I currently live in Florida. Growing up on Long Island made me think *that* was a crazy place. One Sunday the New York Times ran a cover of its magazine with an image of Long Island and all the crazy crime it had like the time a guy kidnapped a girl and held her captive in a cage he built under his front lawn or Amy Fisher or just a bunch of craziness. I had been to Florida but had not thought much about its craziness beyond the hanging chad controversy of the 2000 presidential election.
Wow, did I miss the boat or what? First there’s the obvious fact that if you shoot someone in Florida, you damn well better kill them AND it helps a whole lot if you are white or look white. If you know anything about Marissa Alexander, you know what i am talking about. She fired off several warning shots to scare off her abusive ex-husband and now faces up to 60 years in jail. I can think of at least two cases where young, black men or boys were killed by white to white looking people and they didn’t even get a slap on the wrist.
This week I learned of two new crazy legal things that exist in Florida. First you have the case of Donald Trump’s campaign manager Corey Lewandowski. He turned himself in to be arrested on the charge of misdemeanor battery. WTF is that? Now, I have seen the video and as much as I dislike Trump, I see his point. While I am not prepared to really have an opinion on this particular case I do think that anytime battery is an issue, the only word before it should be felony. If Florida wants to make it a crime, as it has, to touch someone the way Lewandowski did to the reporter, they need to come up with a new term because this is ridiculous.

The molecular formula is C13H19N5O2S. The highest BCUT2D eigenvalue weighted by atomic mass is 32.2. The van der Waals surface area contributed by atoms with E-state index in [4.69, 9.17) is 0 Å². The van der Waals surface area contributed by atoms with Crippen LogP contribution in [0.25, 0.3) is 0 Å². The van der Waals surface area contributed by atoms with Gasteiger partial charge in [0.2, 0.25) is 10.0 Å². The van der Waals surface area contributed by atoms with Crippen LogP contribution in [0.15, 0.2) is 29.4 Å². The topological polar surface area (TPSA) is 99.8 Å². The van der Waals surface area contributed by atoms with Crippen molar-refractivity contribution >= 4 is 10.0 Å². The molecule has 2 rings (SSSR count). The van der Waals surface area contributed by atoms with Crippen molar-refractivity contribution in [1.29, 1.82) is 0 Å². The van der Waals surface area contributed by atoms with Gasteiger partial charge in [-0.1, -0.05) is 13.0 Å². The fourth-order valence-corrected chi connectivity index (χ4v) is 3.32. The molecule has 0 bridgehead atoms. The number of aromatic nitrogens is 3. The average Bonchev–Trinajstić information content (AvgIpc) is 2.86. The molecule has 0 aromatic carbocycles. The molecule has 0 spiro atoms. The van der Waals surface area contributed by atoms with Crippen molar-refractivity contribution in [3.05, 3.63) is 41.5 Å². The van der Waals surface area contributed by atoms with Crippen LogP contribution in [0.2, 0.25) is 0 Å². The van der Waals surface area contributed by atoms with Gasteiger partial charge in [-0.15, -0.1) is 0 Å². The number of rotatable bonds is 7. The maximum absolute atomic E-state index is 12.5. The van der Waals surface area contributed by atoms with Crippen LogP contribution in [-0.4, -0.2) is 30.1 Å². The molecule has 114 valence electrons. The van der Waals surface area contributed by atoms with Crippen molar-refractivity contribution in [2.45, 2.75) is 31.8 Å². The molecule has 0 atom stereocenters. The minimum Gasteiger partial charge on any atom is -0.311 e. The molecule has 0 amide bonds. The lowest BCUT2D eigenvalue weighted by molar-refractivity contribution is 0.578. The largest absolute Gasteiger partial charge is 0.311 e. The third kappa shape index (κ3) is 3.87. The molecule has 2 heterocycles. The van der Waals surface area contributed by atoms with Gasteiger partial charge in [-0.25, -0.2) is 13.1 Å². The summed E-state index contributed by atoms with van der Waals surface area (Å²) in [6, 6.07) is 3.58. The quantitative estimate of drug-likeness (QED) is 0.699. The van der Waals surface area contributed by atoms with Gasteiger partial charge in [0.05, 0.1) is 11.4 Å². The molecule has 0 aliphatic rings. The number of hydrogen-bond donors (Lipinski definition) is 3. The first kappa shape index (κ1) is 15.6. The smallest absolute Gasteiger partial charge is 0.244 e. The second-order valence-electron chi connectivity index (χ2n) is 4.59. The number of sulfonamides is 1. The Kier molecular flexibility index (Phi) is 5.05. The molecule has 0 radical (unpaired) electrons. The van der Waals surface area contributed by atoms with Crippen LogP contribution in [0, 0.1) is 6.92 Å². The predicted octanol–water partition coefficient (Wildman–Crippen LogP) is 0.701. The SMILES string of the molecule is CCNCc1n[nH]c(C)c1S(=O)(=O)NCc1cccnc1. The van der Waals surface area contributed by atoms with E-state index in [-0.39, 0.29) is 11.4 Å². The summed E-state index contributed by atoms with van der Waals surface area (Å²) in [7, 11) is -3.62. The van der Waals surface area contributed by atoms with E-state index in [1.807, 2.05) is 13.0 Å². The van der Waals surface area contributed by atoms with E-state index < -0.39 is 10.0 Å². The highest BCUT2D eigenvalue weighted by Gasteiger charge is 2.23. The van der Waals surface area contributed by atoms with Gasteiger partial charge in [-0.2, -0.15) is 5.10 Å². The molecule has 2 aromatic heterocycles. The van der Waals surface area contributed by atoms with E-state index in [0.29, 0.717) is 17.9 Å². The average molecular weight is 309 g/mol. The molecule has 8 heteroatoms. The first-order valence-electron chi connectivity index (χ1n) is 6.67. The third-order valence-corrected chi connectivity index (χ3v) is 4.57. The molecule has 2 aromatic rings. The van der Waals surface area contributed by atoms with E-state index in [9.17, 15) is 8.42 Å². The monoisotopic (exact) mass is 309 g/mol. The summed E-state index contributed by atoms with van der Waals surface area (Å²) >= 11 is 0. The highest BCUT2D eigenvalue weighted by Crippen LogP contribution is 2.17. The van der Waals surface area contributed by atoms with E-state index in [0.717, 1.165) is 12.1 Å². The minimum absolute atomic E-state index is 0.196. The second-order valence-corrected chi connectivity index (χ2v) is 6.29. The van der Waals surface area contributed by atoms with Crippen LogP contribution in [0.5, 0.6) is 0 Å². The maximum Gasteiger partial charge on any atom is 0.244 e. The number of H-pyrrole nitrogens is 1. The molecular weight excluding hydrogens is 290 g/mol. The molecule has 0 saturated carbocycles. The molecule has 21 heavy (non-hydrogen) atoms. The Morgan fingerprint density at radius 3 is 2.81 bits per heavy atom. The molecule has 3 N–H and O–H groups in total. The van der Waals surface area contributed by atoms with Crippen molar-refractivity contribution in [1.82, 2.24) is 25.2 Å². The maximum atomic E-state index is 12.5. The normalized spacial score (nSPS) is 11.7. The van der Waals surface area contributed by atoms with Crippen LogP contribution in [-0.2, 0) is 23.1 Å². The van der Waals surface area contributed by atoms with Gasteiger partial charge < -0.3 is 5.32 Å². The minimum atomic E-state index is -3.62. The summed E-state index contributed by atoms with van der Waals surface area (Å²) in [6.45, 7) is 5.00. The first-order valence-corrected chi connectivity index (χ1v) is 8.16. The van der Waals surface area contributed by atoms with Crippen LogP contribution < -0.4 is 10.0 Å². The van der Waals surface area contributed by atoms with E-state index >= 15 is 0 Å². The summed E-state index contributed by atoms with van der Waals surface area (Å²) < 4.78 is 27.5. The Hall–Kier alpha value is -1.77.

And if that didn’t set your ridiculous meter into overdrive, maybe this will. I was in court last week to watch something and happened to see something incredible (not related to my presence). A man was in court on a violation of probation (VOP) issue. I believe the state’s attorney (SA) was looking to send him to jail as this was not his first VOP. Basically, he violated probation then did it again and the state had just about had enough of his shenanigans. The judge asked, “What was his original charge.” (insert Law & Order music here). It was…. felony littering. The man (and a friend) were trying to get rid of (Toxic waste? Human body parts? The “Lucky Charms'” leprechaun’s pot of gold?)… three tires. The judge said, and this may be a direct quote, “If this had come before me, I would not have given you probation so I am not going to send you to jail.” This did not sit well with the SA who protested and just got the same response. The judge believed, and I concur, that if the original crime was not worthy of jail time or even probation, a VOP on this case did not ride to the level to send him to jail. Good for you, Judge Reasonable, good for you. The SA was very upset, said, “Great, I guess probation doesn’t mean anything anymore!” and stormed out of the courtroom. Attention Nuance Police, you have a violation in courtroom 3D.
So this week I learned, you can batter someone and get a misdemeanor and throw away some tires and head to jail with a felony. Keep in mind that a felony conviction ends many of your rights such as the the right to vote. Florida needs to seriously get its priorities straight.